Intermittent fasting (IF) is a type of diet strategy that limits calorie consumption to certain hours within a day, or days within a week. Proponents claim that going without food on a regular basis can reduce disease burden/risk and increase longevity. Some of the more popular types of intermittent fasting are:
Time-restricted feeding: requires limiting calorie intake to a certain time period, somewhere between eight and 12 hours per day.
- Intermittent calorie restriction: calls for reducing daily caloric intake to 800-1,000 calories, for two consecutive days per week.
- Periodic fasting: requires limiting caloric intake for between three and five days, such that cells are depleted of glycogen stores.
One of the theories behind the health benefits of IF involves an exercise analogy. Just as high intensity exercise can produce added fitness gains, stressing the body’s cells with occasional starvation causes them to be more immuno-fit, ready to fight off disease and inflammation (such as cancer). Another theory is that IF can reset circadian rhythms in the liver, kidney, and stomach, causing more regular hormone production that improves satiety and results in decreased overall calorie consumption. A third theory is that by starving cells of food for a couple of days at a time, the body switches to burning fat rather than sugar, and any weak or damaged cells die off during the fast, hence stimulating a kind of Darwinian health benefit at the cellular level.
These are interesting hypotheses, but currently there is insufficient human research/evidence of such mechanisms to confirm or deny them.
What We Do Know…
- Fat loss has health benefits, especially for those who are obese or have obesity-related disease, such as type 2 diabetes, heart disease, or high cholesterol.
- Fat loss attained via IF techniques can produce these health benefits, but does not seem to be superior to fat loss achieved through general (non-timed) calorie reduction.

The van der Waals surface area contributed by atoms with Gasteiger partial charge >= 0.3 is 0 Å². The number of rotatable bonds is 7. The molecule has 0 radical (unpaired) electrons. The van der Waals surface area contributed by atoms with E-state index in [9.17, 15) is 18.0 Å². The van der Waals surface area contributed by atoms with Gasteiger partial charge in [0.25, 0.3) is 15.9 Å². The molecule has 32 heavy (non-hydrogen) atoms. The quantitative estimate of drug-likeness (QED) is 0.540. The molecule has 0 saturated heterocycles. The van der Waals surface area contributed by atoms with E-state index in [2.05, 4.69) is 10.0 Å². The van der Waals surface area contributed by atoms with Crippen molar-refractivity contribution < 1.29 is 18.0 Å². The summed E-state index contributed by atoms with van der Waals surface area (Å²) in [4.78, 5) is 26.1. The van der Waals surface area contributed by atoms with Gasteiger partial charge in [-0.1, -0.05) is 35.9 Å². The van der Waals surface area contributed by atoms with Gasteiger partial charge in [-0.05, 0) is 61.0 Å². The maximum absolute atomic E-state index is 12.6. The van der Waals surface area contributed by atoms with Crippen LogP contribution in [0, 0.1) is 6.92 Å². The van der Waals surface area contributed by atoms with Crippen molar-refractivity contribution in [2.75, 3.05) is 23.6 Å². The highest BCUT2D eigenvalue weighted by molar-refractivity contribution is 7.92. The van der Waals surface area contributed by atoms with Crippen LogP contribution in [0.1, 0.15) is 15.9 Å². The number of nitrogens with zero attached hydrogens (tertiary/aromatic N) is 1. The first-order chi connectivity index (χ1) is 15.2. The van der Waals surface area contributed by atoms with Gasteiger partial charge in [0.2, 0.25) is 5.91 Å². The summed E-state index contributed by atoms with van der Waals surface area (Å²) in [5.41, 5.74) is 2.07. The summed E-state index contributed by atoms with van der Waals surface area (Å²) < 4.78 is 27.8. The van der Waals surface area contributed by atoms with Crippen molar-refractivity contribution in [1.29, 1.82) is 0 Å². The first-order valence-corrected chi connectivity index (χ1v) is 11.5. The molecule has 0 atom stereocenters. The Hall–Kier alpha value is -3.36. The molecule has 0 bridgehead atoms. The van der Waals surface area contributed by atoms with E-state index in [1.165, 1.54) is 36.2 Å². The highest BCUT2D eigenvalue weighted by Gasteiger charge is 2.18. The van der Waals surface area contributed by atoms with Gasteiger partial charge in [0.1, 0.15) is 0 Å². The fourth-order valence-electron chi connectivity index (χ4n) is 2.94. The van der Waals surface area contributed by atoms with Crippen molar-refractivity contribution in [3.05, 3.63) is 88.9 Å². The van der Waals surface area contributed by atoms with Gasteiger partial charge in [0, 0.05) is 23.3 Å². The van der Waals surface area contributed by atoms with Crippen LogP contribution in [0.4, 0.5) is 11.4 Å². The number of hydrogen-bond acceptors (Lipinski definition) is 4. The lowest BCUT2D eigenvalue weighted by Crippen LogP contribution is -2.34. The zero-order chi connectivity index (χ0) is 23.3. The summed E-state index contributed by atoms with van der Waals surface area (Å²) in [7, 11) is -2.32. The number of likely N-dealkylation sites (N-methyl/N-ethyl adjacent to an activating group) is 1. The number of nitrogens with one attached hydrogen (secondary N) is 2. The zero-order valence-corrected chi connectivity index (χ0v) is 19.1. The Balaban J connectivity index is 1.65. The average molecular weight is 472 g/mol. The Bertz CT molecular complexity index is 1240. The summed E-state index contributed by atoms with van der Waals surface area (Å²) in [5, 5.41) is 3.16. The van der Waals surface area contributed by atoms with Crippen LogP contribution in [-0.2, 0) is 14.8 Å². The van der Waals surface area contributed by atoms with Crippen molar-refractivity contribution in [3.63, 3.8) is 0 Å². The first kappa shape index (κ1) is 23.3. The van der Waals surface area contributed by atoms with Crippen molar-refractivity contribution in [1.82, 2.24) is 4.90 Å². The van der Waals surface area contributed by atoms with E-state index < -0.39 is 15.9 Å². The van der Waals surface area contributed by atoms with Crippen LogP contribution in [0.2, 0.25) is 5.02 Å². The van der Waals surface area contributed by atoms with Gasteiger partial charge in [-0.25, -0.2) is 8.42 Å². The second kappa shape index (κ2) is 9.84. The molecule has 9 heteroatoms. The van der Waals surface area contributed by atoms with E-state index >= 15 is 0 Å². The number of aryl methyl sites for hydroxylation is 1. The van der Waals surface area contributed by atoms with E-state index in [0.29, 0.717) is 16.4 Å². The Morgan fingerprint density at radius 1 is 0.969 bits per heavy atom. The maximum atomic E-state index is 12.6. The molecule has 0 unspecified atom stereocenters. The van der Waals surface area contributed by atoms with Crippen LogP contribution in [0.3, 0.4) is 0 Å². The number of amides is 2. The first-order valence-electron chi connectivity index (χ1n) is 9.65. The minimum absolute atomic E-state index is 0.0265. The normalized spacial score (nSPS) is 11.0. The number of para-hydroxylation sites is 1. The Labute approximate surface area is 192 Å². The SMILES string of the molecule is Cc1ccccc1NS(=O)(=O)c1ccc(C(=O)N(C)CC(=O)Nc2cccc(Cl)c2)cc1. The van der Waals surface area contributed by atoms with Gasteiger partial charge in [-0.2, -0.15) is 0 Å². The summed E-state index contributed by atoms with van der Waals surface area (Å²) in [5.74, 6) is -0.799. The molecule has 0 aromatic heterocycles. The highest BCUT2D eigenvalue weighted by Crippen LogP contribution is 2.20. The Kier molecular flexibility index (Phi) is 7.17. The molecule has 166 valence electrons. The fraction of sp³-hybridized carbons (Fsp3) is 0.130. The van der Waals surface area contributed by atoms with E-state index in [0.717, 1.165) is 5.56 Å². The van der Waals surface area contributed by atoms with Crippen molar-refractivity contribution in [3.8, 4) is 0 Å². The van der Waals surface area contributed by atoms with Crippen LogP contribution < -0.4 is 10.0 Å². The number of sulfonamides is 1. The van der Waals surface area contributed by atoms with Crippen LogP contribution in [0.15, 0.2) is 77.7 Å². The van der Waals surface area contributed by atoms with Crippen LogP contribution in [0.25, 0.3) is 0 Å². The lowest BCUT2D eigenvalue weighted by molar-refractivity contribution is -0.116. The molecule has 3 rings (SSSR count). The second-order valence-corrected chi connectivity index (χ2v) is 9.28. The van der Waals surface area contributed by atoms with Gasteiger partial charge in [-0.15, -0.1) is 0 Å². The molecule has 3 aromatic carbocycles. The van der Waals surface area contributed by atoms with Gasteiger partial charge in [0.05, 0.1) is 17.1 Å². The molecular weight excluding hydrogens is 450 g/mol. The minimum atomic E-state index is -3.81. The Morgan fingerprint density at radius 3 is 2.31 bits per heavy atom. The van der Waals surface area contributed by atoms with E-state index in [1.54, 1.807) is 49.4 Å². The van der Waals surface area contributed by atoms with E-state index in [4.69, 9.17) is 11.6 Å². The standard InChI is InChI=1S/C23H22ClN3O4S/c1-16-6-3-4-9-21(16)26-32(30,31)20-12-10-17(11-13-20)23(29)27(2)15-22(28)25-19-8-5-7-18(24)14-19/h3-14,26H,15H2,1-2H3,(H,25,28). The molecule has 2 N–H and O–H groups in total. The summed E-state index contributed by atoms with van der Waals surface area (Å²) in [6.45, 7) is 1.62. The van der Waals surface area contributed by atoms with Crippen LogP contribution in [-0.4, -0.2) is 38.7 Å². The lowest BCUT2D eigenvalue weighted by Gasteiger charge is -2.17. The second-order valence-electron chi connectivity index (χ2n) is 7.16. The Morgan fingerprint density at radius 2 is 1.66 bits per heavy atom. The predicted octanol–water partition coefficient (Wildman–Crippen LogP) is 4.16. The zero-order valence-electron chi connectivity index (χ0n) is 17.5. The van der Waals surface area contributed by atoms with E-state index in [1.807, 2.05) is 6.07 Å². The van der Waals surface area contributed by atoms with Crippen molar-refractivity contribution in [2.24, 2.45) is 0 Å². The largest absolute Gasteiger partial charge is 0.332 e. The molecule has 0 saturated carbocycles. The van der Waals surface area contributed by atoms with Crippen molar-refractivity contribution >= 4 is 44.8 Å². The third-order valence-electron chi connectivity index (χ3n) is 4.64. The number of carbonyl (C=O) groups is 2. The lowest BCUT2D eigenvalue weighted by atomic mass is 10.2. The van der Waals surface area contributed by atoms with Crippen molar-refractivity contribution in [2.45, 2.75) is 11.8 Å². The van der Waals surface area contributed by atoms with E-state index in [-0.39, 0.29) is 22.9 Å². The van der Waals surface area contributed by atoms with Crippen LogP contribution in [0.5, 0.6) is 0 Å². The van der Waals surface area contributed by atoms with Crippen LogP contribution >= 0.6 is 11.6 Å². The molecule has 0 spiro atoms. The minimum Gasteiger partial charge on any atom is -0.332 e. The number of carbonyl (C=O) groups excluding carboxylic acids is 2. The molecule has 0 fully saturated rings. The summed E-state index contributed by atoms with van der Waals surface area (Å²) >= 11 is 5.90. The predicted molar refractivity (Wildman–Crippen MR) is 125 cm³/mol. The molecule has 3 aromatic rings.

- IF, if it causes rebound binging (where foregone calories are consumed later on), does not produce weight loss or associated health benefits.
- There are at least 40 published, human research studies measuring the effects of IF, most of which have shown health benefits from weight loss produced by IF, but none has demonstrated that IF is superior (for weight loss efficiency) over continuous calorie restriction. Questions remain about the lifestyle sustainability of IF, as long term studies are currently lacking.
What I Think…
If the prospect of being constantly hungry is what’s keeping you from losing weight, and you have no medical conditions that would preclude you from trying IF (i.e. diabetes or an eating disorder), then why not give it a try? At least there are some days/times when you will not feel hungry. Keep in mind that you will be very tempted to binge eat on your days/hours off the fast, and that if you do not decrease your overall average calorie intake, you won’t reap the benefits of your efforts.
Although I cannot prove it, I hypothesize that IF may be particularly helpful for those prone to “grazing.” Reducing eating hours may naturally result in overall calorie reduction for those who consume a significant amount of calories due to stress or without mindfulness (e.g. the bowl of candy or nuts at the office).
However, if going without food throws you into a tailspin, where you end up thinking about it all the time and then binging the minute you’re fast ends, this diet strategy is not for you.
The Bottom Line:
The best weight loss strategy is the one that you can sustain for a lifetime. Barriers to fat loss are complex and differ from person to person. If you have medical conditions that might be worsened by fasting, ask your doctor before you embark on a trial of IF. There’s no magic to IF, and so far human studies have not proven it superior for general weight loss than our usual methods. Remember that a healthy diet* is important to maintain, regardless of when you plan to eat. Using IF as an excuse to starve yourself so you can eat all the “bad” foods you’ve been craving (such as deep fried foods, desserts, and low-nutritional-value snacks) is a recipe for disaster.
*My favorite healthy diet is the Mediterranean Diet. See more at the link below.
Mediterranean diet: https://www.mayoclinic.org/healthy-lifestyle/nutrition-and-healthy-eating/multimedia/mediterranean-diet/sls-20077104
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